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Brass knuckles, body cams and bad behavior: LAPD probe links troubled Valley gang units

Libor Jany and Richard Winton, Los Angeles Times on

Published in News & Features

LOS ANGELES — As Los Angeles police internal investigators dig deeper into one of the bigger scandals in recent department history, they have uncovered links between two troubled anti-gang units in the San Fernando Valley, multiple law enforcement sources told the Los Angeles Times.

When the controversy first spilled into public view in August — with officers accused of illegally searching and stealing from people, and attempting to cover it up by turning off their body cameras — then-Chief Michel Moore said the problems appeared to be confined to the Mission Division.

But three sources, who spoke on the condition of anonymity because they feared retaliation for discussing a pending investigation and sensitive personnel matters, said the probe had broadened to focus on a group of officers who initially worked together in another police division, Foothill, which neighbors Mission to the east.

One of those officers, Alan Carrillo, pleaded not guilty this week to charges of theft and evidence tampering. He previously worked on the Foothill gang squad, whose other officers have in recent years been accused of violent tactics against protesters and at least one out-of-policy shooting of an unarmed man, according to court records and sources familiar with the Los Angeles Police Department’s ongoing investigation.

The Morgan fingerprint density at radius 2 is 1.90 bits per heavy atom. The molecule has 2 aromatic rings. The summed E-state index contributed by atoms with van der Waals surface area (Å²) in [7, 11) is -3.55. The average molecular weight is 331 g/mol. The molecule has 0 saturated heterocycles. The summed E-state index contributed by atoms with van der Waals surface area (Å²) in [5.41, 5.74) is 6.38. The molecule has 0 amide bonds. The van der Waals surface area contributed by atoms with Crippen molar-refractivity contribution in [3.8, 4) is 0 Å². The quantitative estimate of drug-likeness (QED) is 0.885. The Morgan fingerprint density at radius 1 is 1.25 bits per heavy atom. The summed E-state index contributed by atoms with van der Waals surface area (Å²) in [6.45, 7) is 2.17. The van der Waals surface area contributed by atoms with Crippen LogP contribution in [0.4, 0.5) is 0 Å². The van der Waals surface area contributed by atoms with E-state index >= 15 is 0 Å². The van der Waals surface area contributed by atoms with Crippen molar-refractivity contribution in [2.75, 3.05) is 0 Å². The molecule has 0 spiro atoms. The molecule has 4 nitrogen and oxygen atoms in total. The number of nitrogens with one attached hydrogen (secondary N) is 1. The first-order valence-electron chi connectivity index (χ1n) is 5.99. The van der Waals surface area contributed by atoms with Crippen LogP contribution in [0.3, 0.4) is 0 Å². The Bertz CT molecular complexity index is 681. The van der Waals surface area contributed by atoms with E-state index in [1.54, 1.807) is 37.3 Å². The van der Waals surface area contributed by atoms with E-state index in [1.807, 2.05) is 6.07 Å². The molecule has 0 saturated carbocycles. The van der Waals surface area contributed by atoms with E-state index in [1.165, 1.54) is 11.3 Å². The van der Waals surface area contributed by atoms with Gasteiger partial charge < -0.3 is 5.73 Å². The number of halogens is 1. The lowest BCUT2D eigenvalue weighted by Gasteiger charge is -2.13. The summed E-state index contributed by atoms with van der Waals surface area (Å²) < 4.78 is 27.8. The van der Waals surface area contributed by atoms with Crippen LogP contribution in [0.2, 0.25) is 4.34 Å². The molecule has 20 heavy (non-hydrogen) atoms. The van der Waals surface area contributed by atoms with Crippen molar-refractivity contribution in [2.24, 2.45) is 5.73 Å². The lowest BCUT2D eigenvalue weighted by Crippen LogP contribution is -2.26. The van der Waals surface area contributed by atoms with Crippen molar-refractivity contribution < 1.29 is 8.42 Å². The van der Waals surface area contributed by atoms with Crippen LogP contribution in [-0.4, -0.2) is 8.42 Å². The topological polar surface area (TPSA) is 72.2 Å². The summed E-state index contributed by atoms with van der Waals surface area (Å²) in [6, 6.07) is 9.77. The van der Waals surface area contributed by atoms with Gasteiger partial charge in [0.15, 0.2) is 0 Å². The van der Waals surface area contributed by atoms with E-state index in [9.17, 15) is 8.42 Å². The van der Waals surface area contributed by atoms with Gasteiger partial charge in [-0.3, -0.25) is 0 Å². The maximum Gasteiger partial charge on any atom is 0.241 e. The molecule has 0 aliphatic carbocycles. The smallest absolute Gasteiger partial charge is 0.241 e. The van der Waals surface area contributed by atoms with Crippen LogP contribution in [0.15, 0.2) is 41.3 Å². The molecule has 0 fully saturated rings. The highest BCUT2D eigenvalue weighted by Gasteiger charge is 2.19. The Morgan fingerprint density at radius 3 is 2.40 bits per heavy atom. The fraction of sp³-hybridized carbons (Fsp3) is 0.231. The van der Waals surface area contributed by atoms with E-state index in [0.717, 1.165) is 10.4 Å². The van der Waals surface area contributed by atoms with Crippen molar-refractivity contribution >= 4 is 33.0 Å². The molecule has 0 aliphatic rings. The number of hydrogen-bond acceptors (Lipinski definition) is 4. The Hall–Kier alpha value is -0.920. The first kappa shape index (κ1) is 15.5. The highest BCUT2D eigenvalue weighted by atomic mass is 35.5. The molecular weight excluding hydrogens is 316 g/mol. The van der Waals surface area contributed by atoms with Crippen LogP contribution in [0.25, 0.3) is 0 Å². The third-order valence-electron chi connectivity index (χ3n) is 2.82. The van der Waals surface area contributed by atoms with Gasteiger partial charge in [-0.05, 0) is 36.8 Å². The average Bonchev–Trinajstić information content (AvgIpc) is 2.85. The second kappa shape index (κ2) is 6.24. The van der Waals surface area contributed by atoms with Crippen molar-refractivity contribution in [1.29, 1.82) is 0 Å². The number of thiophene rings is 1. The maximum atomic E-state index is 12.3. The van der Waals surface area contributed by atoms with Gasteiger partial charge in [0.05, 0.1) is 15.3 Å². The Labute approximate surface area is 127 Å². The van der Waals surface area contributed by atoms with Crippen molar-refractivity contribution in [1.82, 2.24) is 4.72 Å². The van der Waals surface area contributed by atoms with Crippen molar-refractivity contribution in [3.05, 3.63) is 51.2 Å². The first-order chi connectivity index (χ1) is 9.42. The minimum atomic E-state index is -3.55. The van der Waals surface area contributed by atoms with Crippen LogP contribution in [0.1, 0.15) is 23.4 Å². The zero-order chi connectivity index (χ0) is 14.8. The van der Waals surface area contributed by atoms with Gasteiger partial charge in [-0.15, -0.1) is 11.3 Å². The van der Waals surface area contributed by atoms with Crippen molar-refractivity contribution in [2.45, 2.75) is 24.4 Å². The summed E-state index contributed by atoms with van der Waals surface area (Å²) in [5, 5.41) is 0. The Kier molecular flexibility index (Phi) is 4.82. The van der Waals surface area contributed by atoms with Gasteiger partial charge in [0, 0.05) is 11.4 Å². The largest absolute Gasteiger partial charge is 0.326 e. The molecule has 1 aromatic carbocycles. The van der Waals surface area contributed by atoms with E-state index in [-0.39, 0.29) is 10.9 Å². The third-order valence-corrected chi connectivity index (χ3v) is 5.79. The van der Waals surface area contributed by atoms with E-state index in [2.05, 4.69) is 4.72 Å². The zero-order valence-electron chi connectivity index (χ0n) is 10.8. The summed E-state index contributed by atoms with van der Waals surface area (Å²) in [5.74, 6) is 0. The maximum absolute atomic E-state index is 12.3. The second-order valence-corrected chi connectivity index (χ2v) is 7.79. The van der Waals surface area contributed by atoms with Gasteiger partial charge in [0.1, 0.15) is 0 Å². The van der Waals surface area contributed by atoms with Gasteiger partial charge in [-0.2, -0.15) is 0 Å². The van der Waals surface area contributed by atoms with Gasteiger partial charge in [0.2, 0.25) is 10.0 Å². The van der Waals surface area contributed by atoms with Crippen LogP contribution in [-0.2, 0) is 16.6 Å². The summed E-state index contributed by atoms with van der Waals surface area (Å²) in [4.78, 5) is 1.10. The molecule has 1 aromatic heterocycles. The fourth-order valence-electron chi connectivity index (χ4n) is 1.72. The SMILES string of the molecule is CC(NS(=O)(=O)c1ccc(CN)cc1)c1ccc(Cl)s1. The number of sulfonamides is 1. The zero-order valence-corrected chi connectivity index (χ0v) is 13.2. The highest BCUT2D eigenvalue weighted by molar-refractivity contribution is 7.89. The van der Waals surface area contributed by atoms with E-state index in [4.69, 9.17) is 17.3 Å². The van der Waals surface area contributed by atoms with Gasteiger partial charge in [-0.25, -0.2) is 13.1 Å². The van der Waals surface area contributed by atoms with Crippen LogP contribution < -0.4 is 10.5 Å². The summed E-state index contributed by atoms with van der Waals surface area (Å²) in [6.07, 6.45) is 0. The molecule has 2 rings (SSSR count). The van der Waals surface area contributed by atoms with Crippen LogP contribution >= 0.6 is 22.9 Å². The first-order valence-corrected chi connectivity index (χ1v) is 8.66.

Carrillo, a six-year department veteran, is the first of several officers expected to be charged, according to one source who agreed to discuss the inner workings of the case on the condition of anonymity. The three sources familiar with the probe said LAPD investigators have spent months exploring the connection between the Mission and Foothill gang units.

Carrillo is accused of stealing personal items — including a knife with brass knuckles on the handle — from people during patrol stops in the Mission Division in April and June 2023. His attorney, Caleb Mason, said in an interview with The Times that his client was being charged for essentially “taking contraband away from a suspect,” who was a minor.


“The prosecution’s theory of the case is that he didn’t fill out the proper paperwork,” Mason said.

He said Carrillo’s case was one of several in which the district attorney’s office’s Justice Systems Integrity Division had overreached in its rush to make good on a campaign promise by District Attorney George Gascon to hold police accountable.

“When an officer encounters a teenager who’s in possession of contraband that he’s absolutely not allowed to have, whether it’s a marijuana vape or brass knuckles, you can’t have that. And you take it away from him, and that’s how good police work has been done for 150 years,” he said. “Frankly, I would hope any officer would take that action.”

Mason said he was handling only Carrillo’s criminal case, and could not comment on the department’s ongoing internal investigation.


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